When I voted for the Affordable Care Act, I recognized at the time that it wasn't perfect. But I also recognized that just like with other major initiatives in U.S. history, we'd have a chance to amend it and improve it moving forward.
That's why I worked to introduce a bipartisan bill on January 12th that would repeal the section that requires more paper work from small businesses. More specifically, this bill would repeal the provision of the new health care law that would require businesses to submit a 1099 form for services or purchases they make over $600. Passing this bill would be an important step forward.
Unfortunately, a lot of political hay has been made lately of completely repealing the new health care reform law. But it's time that we get past the misleading rhetoric and work together to improve the implementation of the law. Because the reality is, the Affordable Care Act is making a very real, positive difference in the lives of thousands of Mainers.
Because of the new law, Claudette and Richard Therriault from Sabbatus, Maine are now able to access free preventive health care through Medicare, such as cancer screenings and checkups. These are appointments that both Claudette and Richard had been putting off for years because of the out-of-pocket costs. Last year, Richard fell into the Medicare Part D donut hole after only one month and had to pay thousands of dollars out-of-pocket for prescription drugs. Now, because of passage of the Affordable Care Act into law, Claudette and Richard are able to get help paying for their prescription drugs. These important benefits would go away if the new law is repealed.
Tim McGuire from Troy, Maine was able to get health insurance under his father's plan after graduating college and before he was able to access health insurance through his employer. This was made possible because of the dependent coverage provisions included in the Affordable Care Act. This benefit would no longer be available to young adults and their families if the new law is repealed.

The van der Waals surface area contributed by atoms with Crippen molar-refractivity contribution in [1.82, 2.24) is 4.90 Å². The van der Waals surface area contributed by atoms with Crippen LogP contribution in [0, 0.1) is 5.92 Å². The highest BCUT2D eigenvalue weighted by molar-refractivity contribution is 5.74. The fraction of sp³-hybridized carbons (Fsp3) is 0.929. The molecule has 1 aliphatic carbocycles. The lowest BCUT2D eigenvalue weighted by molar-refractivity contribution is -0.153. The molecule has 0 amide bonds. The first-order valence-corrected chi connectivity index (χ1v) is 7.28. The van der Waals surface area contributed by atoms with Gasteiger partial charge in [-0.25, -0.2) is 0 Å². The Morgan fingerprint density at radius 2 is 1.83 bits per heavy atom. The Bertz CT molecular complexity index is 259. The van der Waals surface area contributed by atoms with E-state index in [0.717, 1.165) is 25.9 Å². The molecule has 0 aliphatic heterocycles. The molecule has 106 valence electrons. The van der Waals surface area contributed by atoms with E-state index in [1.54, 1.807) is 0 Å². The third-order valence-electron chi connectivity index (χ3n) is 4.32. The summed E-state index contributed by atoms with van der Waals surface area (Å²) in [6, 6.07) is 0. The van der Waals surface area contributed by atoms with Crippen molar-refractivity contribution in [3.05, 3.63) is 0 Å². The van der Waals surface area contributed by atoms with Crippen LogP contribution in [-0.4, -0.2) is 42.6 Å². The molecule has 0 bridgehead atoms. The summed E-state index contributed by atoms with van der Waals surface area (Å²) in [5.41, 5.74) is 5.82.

Reverend Robert Carlson, President of the Maine Primary Care Association and Penobscot Community Health Care, has been working to expand access to primary care services in Maine with much-needed funding for community health centers, which serve one in seven people in our state - approximately 200,000 Mainers. Community health centers in Maine have already received over $5 million from the Affordable Care Act, but would see no funding if the new law is repealed.
But the effects of repealing the new health care law are not limited to community health centers or a few specific individuals. Repeal would result in over 3,000 young adults in Maine not being able to get coverage through their parents' health plans. It would bar 252,000 Maine seniors from receiving free preventive Medicare services like annual check-up visits, mammograms and colonoscopies. No help would be available to the thousands of Maine seniors who fall victim to Medicare's prescription drug donut hole. Small businesses would no longer be eligible for tax credits that help them provide health insurance to their employees. And to make matters worse, the nonpartisan Congressional Budget Office says that repealing the new law would add $230 billion to the U.S. national debt over the next 10 years.
I voted against repealing the Affordable Care Act because it would hurt families in Maine and severely set back efforts currently underway to improve our broken health care system. Rather than voting on bills that have no chance of becoming law, it's time to work together to improve the law and make it work better.
Passing a bill like repealing the added paper work burden on small businesses would be a positive step forward. I believe this type of approach represents the beginning of a more pragmatic and bipartisan way forward on health care.
Representative Mike Michaud